Thursday, March 08, 2007

20 Meter Digital SSTV Continues

This activity is pretty much continuous during Western Hemisphere daylight hours, up from 14233 kHz, going as high as maybe 14233.35 at times. They continue to transmit the callsigns in the waterfall. Despite a continuous voice chatter (some kind of orderwire, plus a guy talking about his '53 De Soto) no signals have been anywhere near strong enough here for a decode.

UPDATE 1930 UTC: Currently the USB voice orderwire is on 14320.0, but the correct tuning for the digital signal is 14233.24 +/- around 200 Hz. Mention was made (following the '53 De Soto discussion) of another program called EasyPAL. This apparently implements another widely used mode called HamDRM (Presumably Digital Radio Mondiale). Unfortunately, it crashes and burns if you are using hyperthreading on dual-core Wintel machines with XP Service Pack 2. You have to turn this off in the BIOS, and I didn't feel like doing that, since I use the feature a lot with other processor-eating apps to still have a usable computer for things like radio, while they're thinking away.

UPDATE 2036 UTC: Still nothing even close to decodeable signal levels. Apparently the mode needs a good steady S8 or 9 for perfect reception, and not too much lower for any decode at all. Unless someone local transmits, that is not going to happen on 20 meters at this time of day at this point in the cycle. This explains why I seem to be the last hard core radio hacker ever to hear of digital SSTV. Like so much of HF amateur radio, it is just not that rewarding without the use of large rotary antennas on tall towers, of a sort that will get you sued in most decent US neighborhoods.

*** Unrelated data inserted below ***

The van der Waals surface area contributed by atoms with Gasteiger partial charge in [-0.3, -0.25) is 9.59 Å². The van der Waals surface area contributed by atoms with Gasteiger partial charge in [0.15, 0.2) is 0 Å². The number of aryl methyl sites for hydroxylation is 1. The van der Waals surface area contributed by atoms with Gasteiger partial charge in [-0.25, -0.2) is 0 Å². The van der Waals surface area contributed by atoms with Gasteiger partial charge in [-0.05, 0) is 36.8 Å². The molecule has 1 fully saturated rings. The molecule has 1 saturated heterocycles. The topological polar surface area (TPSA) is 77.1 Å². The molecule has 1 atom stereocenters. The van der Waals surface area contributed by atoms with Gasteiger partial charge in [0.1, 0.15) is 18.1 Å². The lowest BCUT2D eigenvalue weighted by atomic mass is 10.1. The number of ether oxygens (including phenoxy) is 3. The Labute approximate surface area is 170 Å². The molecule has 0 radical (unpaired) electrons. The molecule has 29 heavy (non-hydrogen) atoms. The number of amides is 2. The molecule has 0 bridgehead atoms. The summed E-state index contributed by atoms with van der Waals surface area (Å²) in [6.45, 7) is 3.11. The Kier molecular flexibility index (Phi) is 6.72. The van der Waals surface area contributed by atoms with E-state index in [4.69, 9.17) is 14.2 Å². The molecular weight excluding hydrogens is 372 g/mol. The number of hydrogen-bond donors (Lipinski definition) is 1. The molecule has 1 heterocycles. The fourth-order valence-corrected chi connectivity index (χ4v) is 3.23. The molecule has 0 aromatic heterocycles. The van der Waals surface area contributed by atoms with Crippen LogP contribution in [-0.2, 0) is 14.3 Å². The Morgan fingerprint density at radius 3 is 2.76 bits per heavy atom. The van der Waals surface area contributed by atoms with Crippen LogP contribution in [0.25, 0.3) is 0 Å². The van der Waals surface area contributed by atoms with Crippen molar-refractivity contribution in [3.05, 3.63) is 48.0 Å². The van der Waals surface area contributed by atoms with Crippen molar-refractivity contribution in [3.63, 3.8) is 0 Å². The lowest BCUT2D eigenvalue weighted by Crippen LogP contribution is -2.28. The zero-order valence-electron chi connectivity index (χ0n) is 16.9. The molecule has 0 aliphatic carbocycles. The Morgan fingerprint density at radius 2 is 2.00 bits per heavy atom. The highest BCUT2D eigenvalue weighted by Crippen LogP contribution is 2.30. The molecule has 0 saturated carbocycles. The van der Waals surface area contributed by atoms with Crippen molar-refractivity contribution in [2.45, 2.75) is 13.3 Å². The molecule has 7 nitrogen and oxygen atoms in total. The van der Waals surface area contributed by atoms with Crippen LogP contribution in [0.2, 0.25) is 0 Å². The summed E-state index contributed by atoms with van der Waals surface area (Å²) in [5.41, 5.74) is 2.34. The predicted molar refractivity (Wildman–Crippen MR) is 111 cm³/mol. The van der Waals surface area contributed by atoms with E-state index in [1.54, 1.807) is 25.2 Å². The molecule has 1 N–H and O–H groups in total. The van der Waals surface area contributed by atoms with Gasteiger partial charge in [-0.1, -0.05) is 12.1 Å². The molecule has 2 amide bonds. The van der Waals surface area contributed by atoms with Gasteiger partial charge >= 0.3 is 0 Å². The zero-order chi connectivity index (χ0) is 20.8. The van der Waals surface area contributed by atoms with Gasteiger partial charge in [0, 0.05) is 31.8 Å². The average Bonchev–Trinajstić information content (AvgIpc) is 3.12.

This is in contrast to analog SSTV, which will decode even when below the noise, though you don't get much. At least you know your software is trying.

So it goes in the exciting world of digital radio. I knew there was something to be said for R-390s and straight CW.

UPDATE 2205 UTC: Downloaded a new DRM DLL for DIGTRX. For some inexplicable reason, the entire folder is set read-only, perhaps because the program is running. Resetting it only causes it to be set back. An effective work-around was to rename the old DLL while out of DRM mode, then copy in the new one. Now DRM mode of DIGTRX does not crash with hyperthreading enabled. (Of course I could always have tried exiting the program...)

DRM has the advantage that you can indeed watch your software try to achieve a decode, complete with a nice phase constellation to show how things are going. At least the listener knows something's happening.

Still no decodes, however. Dial reading when on-channel in this mode is 14232.95.